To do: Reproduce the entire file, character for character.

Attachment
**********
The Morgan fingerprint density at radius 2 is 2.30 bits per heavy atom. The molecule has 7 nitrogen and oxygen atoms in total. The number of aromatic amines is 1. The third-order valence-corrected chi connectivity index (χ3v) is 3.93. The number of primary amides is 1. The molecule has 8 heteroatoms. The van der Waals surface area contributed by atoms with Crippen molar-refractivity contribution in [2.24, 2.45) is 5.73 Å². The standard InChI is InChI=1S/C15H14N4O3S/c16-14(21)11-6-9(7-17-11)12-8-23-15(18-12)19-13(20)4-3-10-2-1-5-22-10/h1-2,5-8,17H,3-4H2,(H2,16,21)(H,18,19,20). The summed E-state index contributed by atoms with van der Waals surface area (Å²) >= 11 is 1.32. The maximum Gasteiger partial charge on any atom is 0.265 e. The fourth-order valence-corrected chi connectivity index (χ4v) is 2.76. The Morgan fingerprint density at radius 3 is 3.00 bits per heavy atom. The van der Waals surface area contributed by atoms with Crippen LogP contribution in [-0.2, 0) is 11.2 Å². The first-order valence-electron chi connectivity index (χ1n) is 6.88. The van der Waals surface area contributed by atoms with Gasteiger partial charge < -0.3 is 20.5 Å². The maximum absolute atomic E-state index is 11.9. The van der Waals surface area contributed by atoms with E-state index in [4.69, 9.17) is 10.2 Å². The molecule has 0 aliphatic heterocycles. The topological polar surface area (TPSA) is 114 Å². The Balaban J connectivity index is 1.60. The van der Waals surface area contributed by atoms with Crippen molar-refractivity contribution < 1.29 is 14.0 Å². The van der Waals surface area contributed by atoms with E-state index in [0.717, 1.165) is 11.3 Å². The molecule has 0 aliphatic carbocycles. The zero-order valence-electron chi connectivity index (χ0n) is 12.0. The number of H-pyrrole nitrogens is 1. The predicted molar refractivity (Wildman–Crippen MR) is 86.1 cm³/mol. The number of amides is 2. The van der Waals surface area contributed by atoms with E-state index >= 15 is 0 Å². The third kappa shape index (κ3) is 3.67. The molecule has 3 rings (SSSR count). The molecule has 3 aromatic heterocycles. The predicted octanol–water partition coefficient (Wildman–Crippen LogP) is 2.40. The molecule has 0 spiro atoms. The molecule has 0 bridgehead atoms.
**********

The Morgan fingerprint density at radius 2 is 2.30 bits per heavy atom. The molecule has 7 nitrogen and oxygen atoms in total. The number of aromatic amines is 1. The third-order valence-corrected chi connectivity index (χ3v) is 3.93. The number of primary amides is 1. The molecule has 8 heteroatoms. The van der Waals surface area contributed by atoms with Crippen molar-refractivity contribution in [2.24, 2.45) is 5.73 Å². The standard InChI is InChI=1S/C15H14N4O3S/c16-14(21)11-6-9(7-17-11)12-8-23-15(18-12)19-13(20)4-3-10-2-1-5-22-10/h1-2,5-8,17H,3-4H2,(H2,16,21)(H,18,19,20). The summed E-state index contributed by atoms with van der Waals surface area (Å²) >= 11 is 1.32. The maximum Gasteiger partial charge on any atom is 0.265 e. The fourth-order valence-corrected chi connectivity index (χ4v) is 2.76. The Morgan fingerprint density at radius 3 is 3.00 bits per heavy atom. The van der Waals surface area contributed by atoms with Crippen LogP contribution in [-0.2, 0) is 11.2 Å². The first-order valence-electron chi connectivity index (χ1n) is 6.88. The van der Waals surface area contributed by atoms with Gasteiger partial charge < -0.3 is 20.5 Å². The maximum absolute atomic E-state index is 11.9. The van der Waals surface area contributed by atoms with E-state index in [4.69, 9.17) is 10.2 Å². The molecule has 0 aliphatic heterocycles. The topological polar surface area (TPSA) is 114 Å². The Balaban J connectivity index is 1.60. The van der Waals surface area contributed by atoms with Crippen molar-refractivity contribution < 1.29 is 14.0 Å². The van der Waals surface area contributed by atoms with E-state index in [0.717, 1.165) is 11.3 Å². The molecule has 0 aliphatic carbocycles. The zero-order valence-electron chi connectivity index (χ0n) is 12.0. The number of H-pyrrole nitrogens is 1. The predicted molar refractivity (Wildman–Crippen MR) is 86.1 cm³/mol. The number of amides is 2. The van der Waals surface area contributed by atoms with E-state index >= 15 is 0 Å². The third kappa shape index (κ3) is 3.67. The molecule has 3 rings (SSSR count). The molecule has 3 aromatic heterocycles. The predicted octanol–water partition coefficient (Wildman–Crippen LogP) is 2.40. The molecule has 0 spiro atoms. The molecule has 0 bridgehead atoms.